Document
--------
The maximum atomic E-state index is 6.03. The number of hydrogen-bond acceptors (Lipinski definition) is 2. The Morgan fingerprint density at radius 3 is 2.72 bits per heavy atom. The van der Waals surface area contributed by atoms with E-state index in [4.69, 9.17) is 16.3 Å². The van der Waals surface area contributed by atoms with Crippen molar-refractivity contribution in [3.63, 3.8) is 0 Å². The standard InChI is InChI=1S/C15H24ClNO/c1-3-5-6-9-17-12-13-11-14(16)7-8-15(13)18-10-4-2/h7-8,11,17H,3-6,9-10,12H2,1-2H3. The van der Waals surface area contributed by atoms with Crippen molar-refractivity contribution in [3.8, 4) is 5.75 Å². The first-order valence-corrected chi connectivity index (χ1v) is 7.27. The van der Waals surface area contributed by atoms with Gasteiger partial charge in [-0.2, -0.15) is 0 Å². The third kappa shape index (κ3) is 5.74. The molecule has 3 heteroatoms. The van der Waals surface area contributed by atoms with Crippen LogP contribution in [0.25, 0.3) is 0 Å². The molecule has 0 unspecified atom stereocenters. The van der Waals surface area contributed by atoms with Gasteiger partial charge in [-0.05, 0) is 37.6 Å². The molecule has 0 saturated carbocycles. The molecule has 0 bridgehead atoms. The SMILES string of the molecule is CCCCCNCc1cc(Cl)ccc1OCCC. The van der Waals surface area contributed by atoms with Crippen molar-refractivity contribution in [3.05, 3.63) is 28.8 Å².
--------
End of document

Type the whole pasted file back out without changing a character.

The maximum atomic E-state index is 6.03. The number of hydrogen-bond acceptors (Lipinski definition) is 2. The Morgan fingerprint density at radius 3 is 2.72 bits per heavy atom. The van der Waals surface area contributed by atoms with E-state index in [4.69, 9.17) is 16.3 Å². The van der Waals surface area contributed by atoms with Crippen molar-refractivity contribution in [3.63, 3.8) is 0 Å². The standard InChI is InChI=1S/C15H24ClNO/c1-3-5-6-9-17-12-13-11-14(16)7-8-15(13)18-10-4-2/h7-8,11,17H,3-6,9-10,12H2,1-2H3. The van der Waals surface area contributed by atoms with Crippen molar-refractivity contribution in [3.8, 4) is 5.75 Å². The first-order valence-corrected chi connectivity index (χ1v) is 7.27. The van der Waals surface area contributed by atoms with Gasteiger partial charge in [-0.2, -0.15) is 0 Å². The third kappa shape index (κ3) is 5.74. The molecule has 3 heteroatoms. The van der Waals surface area contributed by atoms with Crippen LogP contribution in [0.25, 0.3) is 0 Å². The molecule has 0 unspecified atom stereocenters. The van der Waals surface area contributed by atoms with Gasteiger partial charge in [-0.05, 0) is 37.6 Å². The molecule has 0 saturated carbocycles. The molecule has 0 bridgehead atoms. The SMILES string of the molecule is CCCCCNCc1cc(Cl)ccc1OCCC. The van der Waals surface area contributed by atoms with Crippen molar-refractivity contribution in [3.05, 3.63) is 28.8 Å².